It is safe to say by this time next year, The Birth Of A Nation will not only feature among the best picture Oscar nominees but most likely will be the first on the list.

The Birth of a Nation

Nate Parker’s slave revolt drama erupted in Sundance this week following Monday’s world premiere and Fox Searchlight’s festival record $17.5m acquisition of worldwide rights.

There could not be a more timely arrival amid the diversity furore that has engulfed Hollywood, partly because of the anger that quite rightly courses through the film. It will be a divisive ticket for that.

#OscarsSoWhite reared its head when the Academy chose not to grant a nomination to a single non-white actor in its 20 available slots earlier this month. The hashtag was coined during the previous awards season when the Academy was perceived to have overlooked deserving non-white performances on that occasion too.

This is inflammatory stuff in Hollywood, where the talent and contribution to the culture and the bottom line of studios and networks by people of colour cannot be overstated.

Such has been the outcry - Chi-raq director Spike Lee, Concussion star Will Smith and his wife Jada Pinkett Smith have all said they won’t attend the Oscars on February 28 - that the Academy implemented changes to the way it does things.

Cheryl Boone Isaacs - the body’s first black president, who declared herself “heartbroken and frustrated” and vowed change after the nominations were announced - has taken a step in the right direction along with the Academy’s chief executive Dawn Hudson and board of governors.

Immediate reforms designed to double the number of women and non-white members by 2020 and increase diversity in the board were unveiled. 

But change will take time. Who knows if the body will choose the best candidates for those three new seats on the board now reserved for women and people of colour? Will the broader recruitment drive deliver the goods or become a pastiche of itself?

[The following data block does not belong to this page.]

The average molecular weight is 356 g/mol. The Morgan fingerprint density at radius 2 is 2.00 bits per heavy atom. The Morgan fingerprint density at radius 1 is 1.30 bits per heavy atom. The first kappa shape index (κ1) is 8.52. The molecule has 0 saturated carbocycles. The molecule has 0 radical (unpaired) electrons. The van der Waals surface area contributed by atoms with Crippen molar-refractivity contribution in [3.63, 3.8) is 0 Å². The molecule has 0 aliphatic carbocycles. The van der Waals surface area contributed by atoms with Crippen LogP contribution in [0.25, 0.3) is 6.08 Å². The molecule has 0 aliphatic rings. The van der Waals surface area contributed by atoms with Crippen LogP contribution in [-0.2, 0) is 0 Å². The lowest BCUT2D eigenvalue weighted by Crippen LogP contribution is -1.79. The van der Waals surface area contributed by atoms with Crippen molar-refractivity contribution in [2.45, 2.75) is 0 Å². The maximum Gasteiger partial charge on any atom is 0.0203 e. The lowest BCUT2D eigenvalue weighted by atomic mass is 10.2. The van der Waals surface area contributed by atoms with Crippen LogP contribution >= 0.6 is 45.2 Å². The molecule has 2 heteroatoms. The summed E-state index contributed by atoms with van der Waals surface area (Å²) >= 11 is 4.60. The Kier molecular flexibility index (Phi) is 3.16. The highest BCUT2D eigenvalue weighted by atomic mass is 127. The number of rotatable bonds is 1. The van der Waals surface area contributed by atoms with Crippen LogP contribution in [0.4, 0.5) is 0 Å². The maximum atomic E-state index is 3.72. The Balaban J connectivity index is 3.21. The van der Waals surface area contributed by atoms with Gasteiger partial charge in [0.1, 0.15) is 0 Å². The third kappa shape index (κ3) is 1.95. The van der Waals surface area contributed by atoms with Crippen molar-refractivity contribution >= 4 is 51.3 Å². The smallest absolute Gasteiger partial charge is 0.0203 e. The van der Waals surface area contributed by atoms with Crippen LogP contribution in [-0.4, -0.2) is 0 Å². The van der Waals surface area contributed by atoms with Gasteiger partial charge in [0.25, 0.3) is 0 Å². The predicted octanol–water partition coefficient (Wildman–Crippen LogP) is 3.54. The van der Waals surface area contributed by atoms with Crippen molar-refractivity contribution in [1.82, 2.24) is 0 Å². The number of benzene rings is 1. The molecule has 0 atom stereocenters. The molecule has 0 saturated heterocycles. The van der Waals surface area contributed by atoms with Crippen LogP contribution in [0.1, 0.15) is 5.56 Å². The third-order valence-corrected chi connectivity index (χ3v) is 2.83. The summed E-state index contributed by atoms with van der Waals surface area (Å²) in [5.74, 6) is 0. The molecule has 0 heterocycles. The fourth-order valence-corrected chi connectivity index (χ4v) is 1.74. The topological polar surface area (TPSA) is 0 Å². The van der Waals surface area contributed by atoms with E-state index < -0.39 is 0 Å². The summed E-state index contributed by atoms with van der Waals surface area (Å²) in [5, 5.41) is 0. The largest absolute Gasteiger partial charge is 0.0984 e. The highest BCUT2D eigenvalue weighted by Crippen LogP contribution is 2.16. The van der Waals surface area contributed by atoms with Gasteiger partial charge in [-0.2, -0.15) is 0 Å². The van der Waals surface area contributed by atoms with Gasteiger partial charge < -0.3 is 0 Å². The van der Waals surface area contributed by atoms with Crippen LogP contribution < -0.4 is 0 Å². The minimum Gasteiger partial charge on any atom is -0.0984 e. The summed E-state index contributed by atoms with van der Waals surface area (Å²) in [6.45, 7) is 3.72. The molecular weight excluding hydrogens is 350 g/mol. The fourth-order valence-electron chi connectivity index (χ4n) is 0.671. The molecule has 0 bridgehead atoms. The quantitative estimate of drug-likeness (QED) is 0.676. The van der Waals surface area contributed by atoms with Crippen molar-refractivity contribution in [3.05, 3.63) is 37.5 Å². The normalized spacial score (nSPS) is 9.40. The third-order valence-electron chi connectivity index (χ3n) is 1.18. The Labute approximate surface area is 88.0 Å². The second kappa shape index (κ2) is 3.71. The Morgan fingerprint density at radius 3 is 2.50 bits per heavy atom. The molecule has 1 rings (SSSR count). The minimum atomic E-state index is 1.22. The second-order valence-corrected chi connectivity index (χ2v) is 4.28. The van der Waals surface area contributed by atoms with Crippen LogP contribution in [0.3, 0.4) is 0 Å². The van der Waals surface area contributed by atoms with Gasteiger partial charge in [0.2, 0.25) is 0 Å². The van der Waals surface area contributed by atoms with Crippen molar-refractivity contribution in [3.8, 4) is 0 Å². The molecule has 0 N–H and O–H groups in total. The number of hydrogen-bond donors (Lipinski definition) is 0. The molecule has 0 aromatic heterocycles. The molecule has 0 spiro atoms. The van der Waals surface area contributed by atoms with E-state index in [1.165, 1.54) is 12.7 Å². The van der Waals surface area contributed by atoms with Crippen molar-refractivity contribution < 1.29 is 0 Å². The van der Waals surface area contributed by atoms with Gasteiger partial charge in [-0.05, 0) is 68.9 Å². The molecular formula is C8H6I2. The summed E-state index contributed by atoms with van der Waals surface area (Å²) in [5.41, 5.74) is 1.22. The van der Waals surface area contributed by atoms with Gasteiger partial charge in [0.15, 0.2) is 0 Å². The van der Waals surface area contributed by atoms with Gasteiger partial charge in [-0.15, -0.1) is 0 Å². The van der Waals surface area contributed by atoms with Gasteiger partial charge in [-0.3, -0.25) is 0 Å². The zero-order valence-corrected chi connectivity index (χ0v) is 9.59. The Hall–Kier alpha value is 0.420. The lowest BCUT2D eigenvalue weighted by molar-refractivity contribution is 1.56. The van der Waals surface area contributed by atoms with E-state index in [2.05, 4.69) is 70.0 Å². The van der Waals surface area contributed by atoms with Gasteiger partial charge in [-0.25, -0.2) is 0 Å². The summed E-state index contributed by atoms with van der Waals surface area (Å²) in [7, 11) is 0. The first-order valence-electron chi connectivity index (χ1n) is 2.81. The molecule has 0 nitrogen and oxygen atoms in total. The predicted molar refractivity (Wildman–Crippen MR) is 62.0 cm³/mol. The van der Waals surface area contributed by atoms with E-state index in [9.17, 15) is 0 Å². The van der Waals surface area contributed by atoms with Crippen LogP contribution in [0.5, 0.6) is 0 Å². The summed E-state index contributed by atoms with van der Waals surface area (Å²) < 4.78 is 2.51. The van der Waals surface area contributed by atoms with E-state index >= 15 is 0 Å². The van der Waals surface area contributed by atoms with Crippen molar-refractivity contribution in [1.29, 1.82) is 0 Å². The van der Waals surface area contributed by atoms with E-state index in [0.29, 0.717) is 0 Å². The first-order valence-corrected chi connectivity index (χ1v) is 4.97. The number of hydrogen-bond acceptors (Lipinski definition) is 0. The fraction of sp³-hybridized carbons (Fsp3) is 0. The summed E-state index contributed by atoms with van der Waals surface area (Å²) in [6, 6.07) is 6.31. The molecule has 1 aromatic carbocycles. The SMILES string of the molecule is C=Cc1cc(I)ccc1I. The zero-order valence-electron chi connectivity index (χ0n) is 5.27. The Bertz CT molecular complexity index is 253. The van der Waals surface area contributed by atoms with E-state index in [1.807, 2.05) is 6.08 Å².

This week in Sundance, the talk was all about diversity. Some are angered by the nominations, which have also shut out fine work by Idris Elba, Michael B Jordan and Benicio del Toro, as well as Creed film-maker Ryan Coogler and Straight Outta Compton.

Others have expressed discomfort with #OscarsSoWhite and blame the media for creating hype. They argue that deserving performances will get recognition, regardless of colour and without the need for affirmative action.

Lupita Nyong’o won best supporting actress for best-picture winner 12 Years A Slave in 2014. Smith has earned two best actor nods in his career, losing out to Forest Whitaker in 2007 and Denzel Washington in 2002. This is still not enough. There is a paucity of substantial roles devoid of cliché, a by-product of the patrician white power elite that holds sway over the studios and networks and determines what we watch and who our children choose for role models.

A study by the Los Angeles Times four years ago revealed the Academy membership to be 94% Caucasian and 77% male. Only 2% were black, and Latinos accounted for less than that. The data compares unfavourably with figures from the US Census Bureau, which as of 2014 put approximately 14% of the US population identifying as black and  17% as Latino.

The Academy has taken bold first steps to partly redress the balance, but it takes a war of attrition to change a culture. Or a revolt. Fox Searchlight has a mighty contender on its hands with The Birth Of A Nation. It took 12 Years A Slave all the way to the best picture Oscar in 2014 and knows how to make a noise.

Birth is thunderous, Braveheart-like in its charge. Nobody wants to see another whitewash. Yet the hope also is that voters will not be swayed by what others believe they ought to do, but rather by what they feel is right - on this film as on all others. 

Jeremy Kay is US editor of Screen International